1Embark you like.
The entrepreneurial path is not easy. In fact, those of us who are experienced in this can safely say that is the most difficult of all. If you’re going to start a business, do it in an area you enjoy and do work you’re passionate about That way, when the blows start falling and you have to work many more hours than others, at least you will do it willingly and it will be pleasant.
“Don’t bite off more than you can chew.”
I’ve met dozens of entrepreneurs who think they can handle 2 or 3 projects simultaneously and in the end are successful at none. I recommend that you focus on one and save your other ideas for later. Of course you can change what you’re doing as you go. What you can´t do is everything at the same time, especially when you’re new to all this.
3Creativity over Money
Most modern entrepreneurs look to generate money fast, which leads to attracting the wrong kind of investors and employees and the company usually perishes prematurely. The idea is that the company must make sense and preferably change the lives of the people it touches. If this happens, the money will follow.
4Target potential market fast.
As good as your idea may be, it is best to test it as early as you can. That is, look for feedback from your potential customers even before your product or service is ready. Waiting for the final version can cost a lot of money and effort. Use constant feedback to improve your product or service and then get to market with something you have tried.
Everything can be improved, but there is no need to wait for a perfect product or service. One of the major mistakes of entrepreneurs, especially engineers, is to continue adding functionality to the product, which leads to eternal development cycles. Having an original version and closing it once the original objectives have been met is important. Later, you’ll have time to make improvements in subsequent versions.
Another major error of technological entrepreneurs is developing something just because they have the ability to do so, without regard to any needs of the target audience. The end result is often a technology that lives in search of a market, the cause of death for many companies. It is much better to start in reverse, realizing that something is missing or could be improved and then seizing the opportunity.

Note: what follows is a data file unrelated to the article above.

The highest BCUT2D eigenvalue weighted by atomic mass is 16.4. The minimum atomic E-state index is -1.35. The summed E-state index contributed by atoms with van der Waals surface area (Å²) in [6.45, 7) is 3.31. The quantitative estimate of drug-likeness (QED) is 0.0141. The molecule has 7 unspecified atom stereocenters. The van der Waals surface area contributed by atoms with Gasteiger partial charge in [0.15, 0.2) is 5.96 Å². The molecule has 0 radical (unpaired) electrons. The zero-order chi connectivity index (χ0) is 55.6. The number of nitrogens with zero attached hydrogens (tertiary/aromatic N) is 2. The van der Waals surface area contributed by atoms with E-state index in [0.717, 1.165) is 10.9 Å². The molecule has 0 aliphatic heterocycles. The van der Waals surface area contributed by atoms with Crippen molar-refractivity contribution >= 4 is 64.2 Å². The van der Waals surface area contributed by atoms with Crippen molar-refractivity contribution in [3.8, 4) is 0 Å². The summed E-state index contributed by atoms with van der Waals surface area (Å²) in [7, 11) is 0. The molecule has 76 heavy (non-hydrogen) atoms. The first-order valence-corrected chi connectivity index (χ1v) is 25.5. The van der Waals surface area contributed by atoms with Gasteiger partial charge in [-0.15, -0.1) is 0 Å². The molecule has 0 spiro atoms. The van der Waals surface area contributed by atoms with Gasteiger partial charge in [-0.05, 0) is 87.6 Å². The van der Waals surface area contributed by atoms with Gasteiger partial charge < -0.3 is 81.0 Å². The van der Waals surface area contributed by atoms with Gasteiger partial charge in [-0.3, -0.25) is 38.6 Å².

7Follow your instinct.
Listening to others, your clients, mentors and friends, is recommendable but be careful because you will face many different opinions and you can lose your way. Follow your instinct and accept advice, but without losing the essence of why you began in the first place. If you try to make everyone happy, you will probably fall into mediocrity.
Make sure you have some important differential value over your competitors. Doing the same as others is not enough. You have to do it better, cheaper or in a different way to excel in the market. Your business must have a clear advantage over the rest that is also sustainable over time to prevent someone bigger coming along and competing with your same advantage.
Success usually takes time, so you have to be persistent in your attempt to achieve it. If you get frustrated quickly, entrepreneurship is not your thing. Do not confuse persistence with obstinacy: be persistent but also learn to lose. One of my favourite sayings is “lose, but do not lose the lesson.” Even by losing, you can gain courage and experience.
You have to learn to delegate, you cannot do everything yourself. Entrepreneurs often believe that only they can do something right and take a hand in everything. This can eventually lead them to ruin. As a company grows finding specialists for different areas is essential. Lean on people you trust and that you can eventually train to be better than you in a specific area and give them power to carry out tasks.
Source – The Asian Entrepreneur Authors & Contributors